Akasa aircraft interior to sport different look till next Sept due to supply chain issues – Times of India

NEW DELHI: The fleet of India’s youngest airline, Akasa, will sport a different look for the next nine months due to global supply chain constraints — instead of the originally planned uniform experience across its aircraft. While the low cost carrier for now hopes to get the ordered Boeing 737 MAX on time, the inability of seat, fabric and USB charger suppliers to deliver as per schedule will mean that 11 aircraft being delivered between this month till about next April will have certain key differences — first three rows having 2 x 2 instead of 3 x 3 seats; seat covers will not be the planned purple and all seats won’t have USB chargers.
While Akasa currently has seven B737 MAX that have 189 seats in a 3 x 3 configuration, supply chain constraints have meant that not all seats on these aircraft have purple covers and/or USB chargers. The airline’s founder-CEO Vinay Dube says changes will be made so that the entire fleet has the planned uniform look and feel in the next nine months.
“The 11 aircraft that will be having 2 x 2 seating in the first three rows will also be all-economy and we will not be having a business class for these 12 seats. There will be a seat selection charge of Rs 2,500 (no meal or anything extra like priority check-in included in that) for these first three row seats. These 11 aircraft will be 174-seaters, 15 less than the 189-seaters currently in our fleet. Over the next nine months, we will have a uniform 3 x 3 seating in our purple seat covers and with each seat having a USB charger,” Dube said.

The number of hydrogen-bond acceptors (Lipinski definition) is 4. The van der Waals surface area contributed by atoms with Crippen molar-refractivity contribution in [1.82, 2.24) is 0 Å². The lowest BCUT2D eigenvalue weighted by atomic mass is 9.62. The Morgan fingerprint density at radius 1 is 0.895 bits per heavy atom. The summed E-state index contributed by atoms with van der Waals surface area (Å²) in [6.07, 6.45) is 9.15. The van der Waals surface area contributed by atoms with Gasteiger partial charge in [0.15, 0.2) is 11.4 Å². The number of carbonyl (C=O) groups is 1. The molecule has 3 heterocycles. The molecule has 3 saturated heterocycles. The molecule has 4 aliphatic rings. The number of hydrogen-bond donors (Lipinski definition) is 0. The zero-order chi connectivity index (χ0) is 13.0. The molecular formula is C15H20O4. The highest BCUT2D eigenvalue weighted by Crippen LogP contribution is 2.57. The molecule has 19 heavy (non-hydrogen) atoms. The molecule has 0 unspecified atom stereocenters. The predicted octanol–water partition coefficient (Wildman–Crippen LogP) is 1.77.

Akasa’a first 19 aircraft will be 189-seaters. From 20th aircraft onwards it will induct the slightly longer version of the B737 MAX that will have 197 seats. The first of these 197-seaters will hopefully be the last of the different interior aircraft for Akasa as per current supply chain constrains projections given by seat and USB suppliers.
IndiGo and GoAir have dozens of their Airbus A320 family of aircraft grounded for want of engines. Does Akasa also anticipate a delay from Safran for engines? “The first 20 aircraft we are to get have engines on their wings. So we do not anticipate a delay on that country,” Dube said. As a result, Akasa — that has ordered 72 B737 MAX — hopes to have 18 aircraft in its fleet by next March.
Once it has 20 planes by summer 2023, Akasa will be eligible to fly abroad. Covid has wreaked havoc on supply chain due to reasons like the factory to the world — China — shutting down in early 2020 and yet to open up. And manufacturers in other countries, especially the west, being unable to get back trained manpower once they reopened due to generous grants being given to citizens by governments there.
These issues got further aggravated with Russia’s war on Ukraine as that led to significant raw material sourcing displacement. While this has affected almost industry getting severely crippled. For aviation, it has meant airlines facing delays in getting aircraft, engines, seats and every imaginable component required in this supply chain.



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